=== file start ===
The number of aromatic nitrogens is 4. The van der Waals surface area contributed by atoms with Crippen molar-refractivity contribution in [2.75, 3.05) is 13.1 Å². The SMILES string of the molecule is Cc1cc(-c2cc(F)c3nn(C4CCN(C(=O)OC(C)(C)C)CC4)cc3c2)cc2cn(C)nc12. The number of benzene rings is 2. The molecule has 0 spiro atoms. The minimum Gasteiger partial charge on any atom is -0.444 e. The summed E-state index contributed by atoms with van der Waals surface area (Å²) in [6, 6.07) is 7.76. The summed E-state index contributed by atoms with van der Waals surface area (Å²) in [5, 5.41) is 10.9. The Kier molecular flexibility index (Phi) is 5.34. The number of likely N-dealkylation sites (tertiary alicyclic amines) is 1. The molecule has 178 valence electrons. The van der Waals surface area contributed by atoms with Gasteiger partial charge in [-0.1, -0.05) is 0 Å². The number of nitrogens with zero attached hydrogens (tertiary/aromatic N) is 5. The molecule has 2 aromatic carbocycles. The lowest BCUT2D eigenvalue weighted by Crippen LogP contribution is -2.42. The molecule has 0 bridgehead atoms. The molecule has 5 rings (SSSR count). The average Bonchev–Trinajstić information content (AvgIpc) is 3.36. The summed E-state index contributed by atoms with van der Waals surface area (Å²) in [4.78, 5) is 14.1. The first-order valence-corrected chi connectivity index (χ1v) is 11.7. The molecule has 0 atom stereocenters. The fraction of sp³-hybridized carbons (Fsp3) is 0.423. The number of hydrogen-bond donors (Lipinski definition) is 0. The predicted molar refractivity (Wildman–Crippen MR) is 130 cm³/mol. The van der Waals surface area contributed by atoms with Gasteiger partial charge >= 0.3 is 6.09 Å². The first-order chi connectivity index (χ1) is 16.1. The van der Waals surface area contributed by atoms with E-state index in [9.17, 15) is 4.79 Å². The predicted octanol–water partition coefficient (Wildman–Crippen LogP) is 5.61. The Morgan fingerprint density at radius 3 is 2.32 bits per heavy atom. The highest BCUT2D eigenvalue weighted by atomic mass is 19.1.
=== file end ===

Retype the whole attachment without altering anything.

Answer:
The number of aromatic nitrogens is 4. The van der Waals surface area contributed by atoms with Crippen molar-refractivity contribution in [2.75, 3.05) is 13.1 Å². The SMILES string of the molecule is Cc1cc(-c2cc(F)c3nn(C4CCN(C(=O)OC(C)(C)C)CC4)cc3c2)cc2cn(C)nc12. The number of benzene rings is 2. The molecule has 0 spiro atoms. The minimum Gasteiger partial charge on any atom is -0.444 e. The summed E-state index contributed by atoms with van der Waals surface area (Å²) in [6, 6.07) is 7.76. The summed E-state index contributed by atoms with van der Waals surface area (Å²) in [5, 5.41) is 10.9. The Kier molecular flexibility index (Phi) is 5.34. The number of likely N-dealkylation sites (tertiary alicyclic amines) is 1. The molecule has 178 valence electrons. The van der Waals surface area contributed by atoms with Gasteiger partial charge in [-0.1, -0.05) is 0 Å². The number of nitrogens with zero attached hydrogens (tertiary/aromatic N) is 5. The molecule has 2 aromatic carbocycles. The lowest BCUT2D eigenvalue weighted by Crippen LogP contribution is -2.42. The molecule has 0 bridgehead atoms. The molecule has 5 rings (SSSR count). The average Bonchev–Trinajstić information content (AvgIpc) is 3.36. The summed E-state index contributed by atoms with van der Waals surface area (Å²) in [4.78, 5) is 14.1. The first-order valence-corrected chi connectivity index (χ1v) is 11.7. The molecule has 0 atom stereocenters. The fraction of sp³-hybridized carbons (Fsp3) is 0.423. The number of hydrogen-bond donors (Lipinski definition) is 0. The predicted molar refractivity (Wildman–Crippen MR) is 130 cm³/mol. The van der Waals surface area contributed by atoms with Gasteiger partial charge >= 0.3 is 6.09 Å². The first-order chi connectivity index (χ1) is 16.1. The van der Waals surface area contributed by atoms with E-state index in [9.17, 15) is 4.79 Å². The predicted octanol–water partition coefficient (Wildman–Crippen LogP) is 5.61. The Morgan fingerprint density at radius 3 is 2.32 bits per heavy atom. The highest BCUT2D eigenvalue weighted by atomic mass is 19.1.